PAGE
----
Monday marks the start of the 2014 U.S. Open, the last chance for tennis' best to make a splash in a Grand Slam tournament. A couple prominent stars such as Rafael Nadal and Li Na are unable to compete, but there are plenty of other noteworthy names in action at Flushing Meadows in New York.
The beginning stages of any tennis tournament, however prestigious, aren't always the most exciting. Yet, there are several matchups on tap for the first day that are worth tuning in to.
Some players are worth watching for their skill alone, while others ought to have at least some difficulty advancing past their respective opening matches.
Here is a look at the showdowns that figure to be the best from Monday's impending action.
Note: For complete match schedule, visit USOpen.org.
Maria Sharapova (5) vs. Maria Kirilenko
The hard court is no longer Sharapova's forte. Her serve isn't quite what it used to be due to a shoulder injury that hampered her progress for a number of years.
Since winning the French Open, Sharapova hasn't been quite as sharp on the faster surfaces. That is something Kirilenko could take advantage of to make this match extremely competitive.
A former top-10 player, Kirilenko has suffered health setbacks that have prevented her from accomplishing more. Her best finish at a U.S. Open came in 2011, when she advanced to the fourth round.
Other than a trip to the semifinals in 2012, Sharapova has gone that deep in the U.S. Open just once since her win in 2006. Therefore, this showdown between the Russian compatriots could be closer than expected.
At least Sharapova didn't go down in Cincinnati to Ana Ivanovic without a supreme effort, per SI Tennis:
Whereas it takes three sets for the men to secure a win, the results can be a little more volatile when two sets are required to claim victory. There is reason to believe Kirilenko can compete, especially since she knocked out gifted American Sloane Stephens in the first round at Wimbledon.
But Sharapova's fiery style of play will allow her to prevail in two, hard-fought sets. Kirilenko hasn't played in a WTA event since Wimbledon, so it's hard to expect too much out of her in rising to the occasion and knocking off yet another premier talent.
Prediction: Sharapova wins, 7-6, 6-4
Novak Djokovic (1) vs. Diego Schwartzman
This is an instance where Djokovic needs to prove something after some underwhelming showings on the hard-court surface as of late. The Serbinator may just be having a letdown after a hard-fought Wimbledon triumph over Roger Federer.
Djokovic lost in the third round in Toronto to Jo-Wilfried Tsonga and then fell to Tommy Robredo at the same stage in Cincinnati.
The five-time U.S. Open champion Federer just won the title at the Western & Southern Open, but ESPN analyst John McEnroe still feels Djokovic is the favorite, via The Times of India:
Obviously not having to deal with (Nadal) is a huge positive for him potentially down the road if he's at a stage at the end of the event...I would give a slight, slight [favorite] to Djokovic based on it being best-of-five. He's younger and he can go the distance perhaps a little bit more easily than Roger at this stage. A little bit.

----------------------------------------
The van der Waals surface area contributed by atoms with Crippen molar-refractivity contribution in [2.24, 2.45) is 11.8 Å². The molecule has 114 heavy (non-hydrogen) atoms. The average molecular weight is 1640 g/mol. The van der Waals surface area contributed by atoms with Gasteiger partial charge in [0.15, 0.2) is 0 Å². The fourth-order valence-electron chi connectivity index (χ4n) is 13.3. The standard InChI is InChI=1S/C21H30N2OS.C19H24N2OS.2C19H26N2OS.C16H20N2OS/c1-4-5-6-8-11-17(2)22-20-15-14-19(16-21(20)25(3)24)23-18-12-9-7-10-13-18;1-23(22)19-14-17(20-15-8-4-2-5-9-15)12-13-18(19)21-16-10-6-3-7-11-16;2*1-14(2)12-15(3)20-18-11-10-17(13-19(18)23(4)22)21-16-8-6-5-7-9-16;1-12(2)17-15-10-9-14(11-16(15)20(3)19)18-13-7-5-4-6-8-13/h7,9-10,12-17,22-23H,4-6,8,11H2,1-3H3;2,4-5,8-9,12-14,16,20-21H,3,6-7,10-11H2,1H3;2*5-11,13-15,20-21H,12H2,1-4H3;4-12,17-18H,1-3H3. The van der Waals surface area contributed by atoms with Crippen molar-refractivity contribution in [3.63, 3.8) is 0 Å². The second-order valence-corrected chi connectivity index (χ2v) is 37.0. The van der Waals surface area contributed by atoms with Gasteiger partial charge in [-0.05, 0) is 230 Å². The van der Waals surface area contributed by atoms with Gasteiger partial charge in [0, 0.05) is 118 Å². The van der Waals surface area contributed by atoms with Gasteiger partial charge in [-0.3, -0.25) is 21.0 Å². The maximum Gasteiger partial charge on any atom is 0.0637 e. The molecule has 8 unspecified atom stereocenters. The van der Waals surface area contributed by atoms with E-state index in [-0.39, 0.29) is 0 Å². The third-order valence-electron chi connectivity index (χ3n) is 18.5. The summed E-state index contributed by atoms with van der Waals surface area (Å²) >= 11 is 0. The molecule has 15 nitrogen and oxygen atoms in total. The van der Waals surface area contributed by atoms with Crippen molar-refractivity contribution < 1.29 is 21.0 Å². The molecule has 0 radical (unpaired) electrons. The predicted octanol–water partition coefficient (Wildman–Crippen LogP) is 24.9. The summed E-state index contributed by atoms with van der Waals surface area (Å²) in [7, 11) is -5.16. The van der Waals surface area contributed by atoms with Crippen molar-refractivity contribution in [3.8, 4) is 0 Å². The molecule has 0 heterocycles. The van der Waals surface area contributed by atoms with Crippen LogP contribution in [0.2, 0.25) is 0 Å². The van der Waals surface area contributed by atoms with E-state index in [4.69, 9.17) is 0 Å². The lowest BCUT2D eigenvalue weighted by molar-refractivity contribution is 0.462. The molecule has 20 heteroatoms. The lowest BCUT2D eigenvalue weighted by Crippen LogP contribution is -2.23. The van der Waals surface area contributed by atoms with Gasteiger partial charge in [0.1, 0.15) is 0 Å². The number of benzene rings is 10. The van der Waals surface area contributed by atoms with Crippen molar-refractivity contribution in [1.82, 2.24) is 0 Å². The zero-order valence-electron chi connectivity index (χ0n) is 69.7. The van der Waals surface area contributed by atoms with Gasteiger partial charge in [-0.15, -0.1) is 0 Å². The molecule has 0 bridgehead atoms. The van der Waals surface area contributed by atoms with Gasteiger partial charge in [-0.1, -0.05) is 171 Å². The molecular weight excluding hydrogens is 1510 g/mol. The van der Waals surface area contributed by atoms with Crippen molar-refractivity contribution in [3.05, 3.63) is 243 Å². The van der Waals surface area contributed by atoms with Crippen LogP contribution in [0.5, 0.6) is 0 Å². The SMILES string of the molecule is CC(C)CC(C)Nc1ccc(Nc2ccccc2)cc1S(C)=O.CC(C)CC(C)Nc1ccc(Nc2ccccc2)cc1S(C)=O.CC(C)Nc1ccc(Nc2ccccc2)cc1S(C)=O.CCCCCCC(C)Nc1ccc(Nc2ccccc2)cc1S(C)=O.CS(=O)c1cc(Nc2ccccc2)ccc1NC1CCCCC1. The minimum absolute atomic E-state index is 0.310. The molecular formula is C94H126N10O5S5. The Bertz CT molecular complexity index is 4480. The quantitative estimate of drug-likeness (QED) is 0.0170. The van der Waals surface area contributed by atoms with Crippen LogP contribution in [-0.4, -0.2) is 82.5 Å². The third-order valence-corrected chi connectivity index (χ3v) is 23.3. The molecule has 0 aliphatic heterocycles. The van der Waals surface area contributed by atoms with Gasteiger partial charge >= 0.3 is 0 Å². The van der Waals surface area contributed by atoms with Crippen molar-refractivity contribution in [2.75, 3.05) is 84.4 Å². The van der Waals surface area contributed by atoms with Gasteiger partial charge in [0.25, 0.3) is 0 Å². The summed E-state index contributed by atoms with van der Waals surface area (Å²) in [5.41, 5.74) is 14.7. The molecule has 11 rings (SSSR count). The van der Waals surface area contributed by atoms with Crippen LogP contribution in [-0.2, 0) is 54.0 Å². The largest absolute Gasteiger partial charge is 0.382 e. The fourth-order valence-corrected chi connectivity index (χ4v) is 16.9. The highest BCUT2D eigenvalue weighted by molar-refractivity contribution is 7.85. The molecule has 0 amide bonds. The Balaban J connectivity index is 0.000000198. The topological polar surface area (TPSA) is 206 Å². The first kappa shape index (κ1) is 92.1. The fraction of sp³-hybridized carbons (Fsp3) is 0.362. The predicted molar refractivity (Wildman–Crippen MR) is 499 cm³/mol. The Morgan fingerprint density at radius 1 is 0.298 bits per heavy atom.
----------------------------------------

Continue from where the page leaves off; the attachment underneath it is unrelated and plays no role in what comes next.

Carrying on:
Unless he suffers a shocking Monday loss, which he won't, Djokovic's form will be tougher to detect until he takes on higher-quality opponents. Nevertheless, this opening tilt with Schwartzman will offer some idea of how Djokovic is feeling about his game.
The Argentine Schwartzman may not put up much of a fight, yet he does have some momentum to draw on after securing his second ATP title in Prague just two weeks ago. He evidently has enough game to at least make Djokovic break a sweat.
This is perhaps the best thing that could have happened to Djokovic, who has been a bit flat since coming out on top at the All England Club. After a tighter first set, Djokovic will cruise to a three-set victory and enter the second round with considerable confidence.
Prediction: Djokovic wins, 6-4, 6-2, 6-1
Sloane Stephens (21) vs. Annika Beck
The 21-year-old Stephens seems to elevate her game in the biggest tournaments, but she has still failed to win a WTA title and has just one ITF title to her name.
Stephens fell to Kirilenko to start Wimbledon, too, adding to a disappointing 2014 campaign that has seen her post a 20-18 overall singles record. That is too pedestrian for a player of Stephens' exceptional skill set that translates to all surfaces.
Ben Rothenberg of The New York Times believes Stephens' countenance has changed since joining forces with new coach Thomas Hogstedt:
Having defeated the likes of Serena Williams in the past at the 2013 Australian Open to reach the semifinals, there is no reason Stephens can't catch fire and make a big run. It's a matter of doing it, though, and that bid could be derailed right away if Stephens isn't careful.
Beck won a match in Cincinnati before falling to Jelena Jankovic. The German youngster is just 20 years of age herself and is bound to break out. She already has seven ITF titles under her belt, so Beck has demonstrated a knack for winning at a high level before.
Now it's just a matter of translating that to the WTA. Stephens is a vulnerable opponent who is facing a lot of pressure and needs a strong result. Meanwhile, Beck is more of an up-and-coming player whose prowess on the ITF circuit bodes well for her outlook moving forward.
A lot is at stake for both players, but Stephens' superior talent should surface in what could be a big momentum boost. Then again, Stephens may win this and come out flat for her second-round match. Other than Williams, there aren't many better hopes to take up the mantle as U.S. women's tennis' next big thing.
The power Stephens has ought to produce her best Grand Slam result after three disappointing efforts at the other majors this season. Whether it's enough to vault her career forward will be determined as the U.S. Open goes on.
Prediction: Stephens wins, 6-3, 2-6, 6-4